Medicaid 'Steeped' in the History of Structural Racism in the U.S, Say Authors

September 2, 2020

Founders of Medicaid had reason to fear that a state-run program would have limited ability to address the needs of vulnerable populations, say authors of Health Affairs piece.

Medicaid is often depicted as a tool for giving disadvantaged people access to healthcare, and the ACA enhanced its role even further in the states that have expanded the program. The Medicaid and CHIP Payment and Access Commission (MACPAC) estimates that between 2013 and 2020, Medicaid enrollment increased by 12.4 million in the Medicaid expansion states, which works out to about a 33% increase.

But a thought-provoking piece posted on the Health Affairs blog yesterday puts a different, starker light on the Medicaid program. While acknowledging its role as a safety net program, the authors say Medicaid’s history and politics are “steeped in the structural racism of the U.S.” and that its policies have “failed to resolve racial health disparities.”

“Evidence of this history remains a plain sight today,” they write. “For instance, elderly Black individuals are more likely to end up in nursing homes where Medicaid is the primary payer compared to their White counterparts.”

Their suggestions for improving Medicaid include putting an emphasis on diseases and conditions that disproportionately affect Black Americans, greater financial support for programs that encourage people of color to train to become healthcare professionals (based on evidence that healthcare improves when physicians and patients share the same race), and enforcement of Title VI of the 1964 Civil Rights Act that bans discrimination on the basis of race or national origin.

“Black patients have been fighting a battle for health equity and justice,” they write. “They deserve support in their fight for equitable healthcare, and this must start with policymakers reckoning with the more than 50-year history of failing to protect Black patients from racist policy decisions affecting the Medicaid program.’

The three authors of the piece are LaShyra T. Nolen, a Harvard Medical School student and the first Black woman to become class president there; Adam L. Beckman, also a Harvard Medical School student; and Emma Sandoe, the associate direct of strategy and planning at North Carolina Medicaid.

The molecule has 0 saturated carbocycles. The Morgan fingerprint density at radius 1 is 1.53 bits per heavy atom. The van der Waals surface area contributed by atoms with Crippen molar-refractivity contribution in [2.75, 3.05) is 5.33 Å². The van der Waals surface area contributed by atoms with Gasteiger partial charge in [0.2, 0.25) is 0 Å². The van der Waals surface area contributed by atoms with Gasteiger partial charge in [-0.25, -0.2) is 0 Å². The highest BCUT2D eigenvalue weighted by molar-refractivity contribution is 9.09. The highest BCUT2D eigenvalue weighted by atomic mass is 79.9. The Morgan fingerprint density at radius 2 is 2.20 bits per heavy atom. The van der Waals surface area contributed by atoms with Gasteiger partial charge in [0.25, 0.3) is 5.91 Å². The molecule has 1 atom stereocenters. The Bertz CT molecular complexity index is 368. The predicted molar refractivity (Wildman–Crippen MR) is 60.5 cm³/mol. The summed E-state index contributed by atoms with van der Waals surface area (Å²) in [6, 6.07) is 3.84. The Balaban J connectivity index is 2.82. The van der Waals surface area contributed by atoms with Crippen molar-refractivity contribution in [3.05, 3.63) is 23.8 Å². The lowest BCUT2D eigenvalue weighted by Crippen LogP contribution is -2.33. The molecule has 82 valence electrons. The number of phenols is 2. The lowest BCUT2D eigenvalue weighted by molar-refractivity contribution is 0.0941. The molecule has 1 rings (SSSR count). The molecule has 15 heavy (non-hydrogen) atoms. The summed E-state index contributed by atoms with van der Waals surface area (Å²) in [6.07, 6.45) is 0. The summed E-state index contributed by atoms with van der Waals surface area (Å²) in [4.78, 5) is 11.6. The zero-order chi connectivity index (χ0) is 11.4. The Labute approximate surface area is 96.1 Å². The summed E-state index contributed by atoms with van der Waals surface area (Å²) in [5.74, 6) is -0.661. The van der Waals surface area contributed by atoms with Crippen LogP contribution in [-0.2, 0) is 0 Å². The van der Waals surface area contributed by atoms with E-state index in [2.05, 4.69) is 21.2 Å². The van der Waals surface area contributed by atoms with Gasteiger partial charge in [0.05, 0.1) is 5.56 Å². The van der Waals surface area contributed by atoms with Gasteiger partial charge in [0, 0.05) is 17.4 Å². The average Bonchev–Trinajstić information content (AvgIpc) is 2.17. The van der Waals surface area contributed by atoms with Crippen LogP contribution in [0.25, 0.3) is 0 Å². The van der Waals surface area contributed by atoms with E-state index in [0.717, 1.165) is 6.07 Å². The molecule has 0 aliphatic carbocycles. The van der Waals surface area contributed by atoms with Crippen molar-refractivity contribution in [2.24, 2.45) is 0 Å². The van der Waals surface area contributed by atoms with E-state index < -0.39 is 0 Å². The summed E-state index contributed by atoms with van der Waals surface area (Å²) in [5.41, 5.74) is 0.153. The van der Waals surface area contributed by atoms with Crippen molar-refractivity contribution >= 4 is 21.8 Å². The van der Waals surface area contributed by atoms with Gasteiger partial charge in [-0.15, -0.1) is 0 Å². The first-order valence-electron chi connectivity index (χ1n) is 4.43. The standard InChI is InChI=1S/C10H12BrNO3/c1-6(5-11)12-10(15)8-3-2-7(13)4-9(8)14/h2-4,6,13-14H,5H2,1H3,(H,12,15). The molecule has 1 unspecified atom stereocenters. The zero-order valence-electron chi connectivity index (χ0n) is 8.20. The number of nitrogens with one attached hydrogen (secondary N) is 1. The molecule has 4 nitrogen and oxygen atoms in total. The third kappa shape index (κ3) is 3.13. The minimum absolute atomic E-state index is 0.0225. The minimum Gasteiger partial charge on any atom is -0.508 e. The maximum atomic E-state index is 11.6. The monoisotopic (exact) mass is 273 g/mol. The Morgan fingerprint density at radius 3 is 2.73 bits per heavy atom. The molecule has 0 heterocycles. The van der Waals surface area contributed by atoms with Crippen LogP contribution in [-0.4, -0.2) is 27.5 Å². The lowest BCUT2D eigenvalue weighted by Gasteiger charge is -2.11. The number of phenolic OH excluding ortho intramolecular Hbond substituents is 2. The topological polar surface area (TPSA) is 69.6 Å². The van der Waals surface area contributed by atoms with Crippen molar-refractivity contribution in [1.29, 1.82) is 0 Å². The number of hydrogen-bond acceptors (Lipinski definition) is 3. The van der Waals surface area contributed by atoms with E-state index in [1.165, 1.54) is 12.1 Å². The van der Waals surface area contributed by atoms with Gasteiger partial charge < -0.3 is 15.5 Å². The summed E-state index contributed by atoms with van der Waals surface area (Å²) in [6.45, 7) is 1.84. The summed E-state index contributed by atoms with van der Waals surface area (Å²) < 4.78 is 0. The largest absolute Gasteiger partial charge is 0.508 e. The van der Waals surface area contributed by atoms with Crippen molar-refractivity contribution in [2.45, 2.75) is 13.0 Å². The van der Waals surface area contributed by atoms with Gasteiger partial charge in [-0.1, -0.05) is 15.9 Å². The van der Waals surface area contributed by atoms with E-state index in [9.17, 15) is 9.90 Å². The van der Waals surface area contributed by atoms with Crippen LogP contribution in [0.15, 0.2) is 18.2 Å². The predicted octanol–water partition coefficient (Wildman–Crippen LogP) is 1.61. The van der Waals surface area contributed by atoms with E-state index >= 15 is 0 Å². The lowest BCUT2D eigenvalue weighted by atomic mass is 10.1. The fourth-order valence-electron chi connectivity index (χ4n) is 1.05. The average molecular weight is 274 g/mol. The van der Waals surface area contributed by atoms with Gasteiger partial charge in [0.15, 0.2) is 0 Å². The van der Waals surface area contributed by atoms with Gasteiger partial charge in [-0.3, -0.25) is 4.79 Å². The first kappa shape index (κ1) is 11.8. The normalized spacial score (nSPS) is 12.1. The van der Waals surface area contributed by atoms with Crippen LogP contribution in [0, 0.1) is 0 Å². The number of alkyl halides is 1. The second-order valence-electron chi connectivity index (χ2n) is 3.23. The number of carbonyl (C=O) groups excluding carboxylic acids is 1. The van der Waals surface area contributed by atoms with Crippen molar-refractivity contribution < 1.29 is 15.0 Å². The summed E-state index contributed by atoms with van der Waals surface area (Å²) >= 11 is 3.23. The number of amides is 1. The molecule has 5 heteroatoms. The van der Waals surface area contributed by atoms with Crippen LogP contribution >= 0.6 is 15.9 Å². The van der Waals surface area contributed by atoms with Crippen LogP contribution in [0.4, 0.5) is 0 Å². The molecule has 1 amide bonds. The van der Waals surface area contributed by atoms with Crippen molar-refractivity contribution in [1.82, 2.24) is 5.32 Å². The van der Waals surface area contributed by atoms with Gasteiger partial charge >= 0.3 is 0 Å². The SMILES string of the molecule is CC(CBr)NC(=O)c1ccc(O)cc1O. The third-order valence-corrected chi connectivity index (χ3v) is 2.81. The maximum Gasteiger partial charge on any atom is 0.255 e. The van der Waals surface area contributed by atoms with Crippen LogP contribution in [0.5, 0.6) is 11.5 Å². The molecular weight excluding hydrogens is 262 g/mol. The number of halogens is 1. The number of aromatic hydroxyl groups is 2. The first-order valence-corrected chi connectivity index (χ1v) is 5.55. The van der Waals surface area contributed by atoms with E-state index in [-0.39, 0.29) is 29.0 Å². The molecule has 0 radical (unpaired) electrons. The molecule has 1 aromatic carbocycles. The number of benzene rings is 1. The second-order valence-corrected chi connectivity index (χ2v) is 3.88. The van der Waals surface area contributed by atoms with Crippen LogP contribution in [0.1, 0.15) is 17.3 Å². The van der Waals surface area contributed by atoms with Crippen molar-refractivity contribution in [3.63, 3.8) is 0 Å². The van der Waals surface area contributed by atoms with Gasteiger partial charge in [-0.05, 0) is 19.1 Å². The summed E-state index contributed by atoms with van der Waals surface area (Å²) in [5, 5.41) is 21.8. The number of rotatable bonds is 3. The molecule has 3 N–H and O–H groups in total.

Here are some of the main points that Nolen, Beckman, and Sandoe make about Medicaid and its relationship to structural racism:

  • When Medicaid was created in 1965, almost all of the attention was on Medicare, the program for the elderly. It was set up as state-by-state program because Southern states fended off federal oversight because of the civil rights legislation of that era. State-run healthcare programs that preceded Medicaid, such as Kerr-Mills, were underfunded and few states participated, especially those in the South with large Black populations. “The founders of Medicaid had reason to fear that a state-run programwould have limited ability to care for vulnerable populations,” write Nolen, Beckman, and Sandoe.
  • Starting with the implantation of Medicare in 1966, the federal government pushed hospitals to desegregate. Nolen, Beckman and Sandoe write that enforcement of desegregation in nursing facilities for which Medicaid is the prime payer, was minimal and de facto desegregation continued. “Today, more than 50 years after the Civil Rights Act requirements, nursing facilities across the country continue to be segregated by race. This reality may have contributed to worse quality of care and poorer outcomes for Black elderly individual — and can be hypothesized as a likely contributor to the adverse outcomes observed in the older Black community during COVID-19.”
  • Welfare reform during the Clinton administrationseparated Medicaid eligibility from welfare eligibility (the main program then was called Aid to Families with Dependent Children). As result, write Nolen, Beckman and Sandoe, Medicaid enrollment decreased and has stayed low in states that haven’t updated eligibility standards.

In its 2012 National Federation of Independent Business vs. Sebelius decision, the Supreme Court made ACA Medicaid expansion optional. Of the 12 states that have not expanded Medicaid, seven are in the South (Alabama, Florida, Georgia, Mississippi, North Carolina, South Carolina, Tennessee and Texas) and most of those states have large Black populations.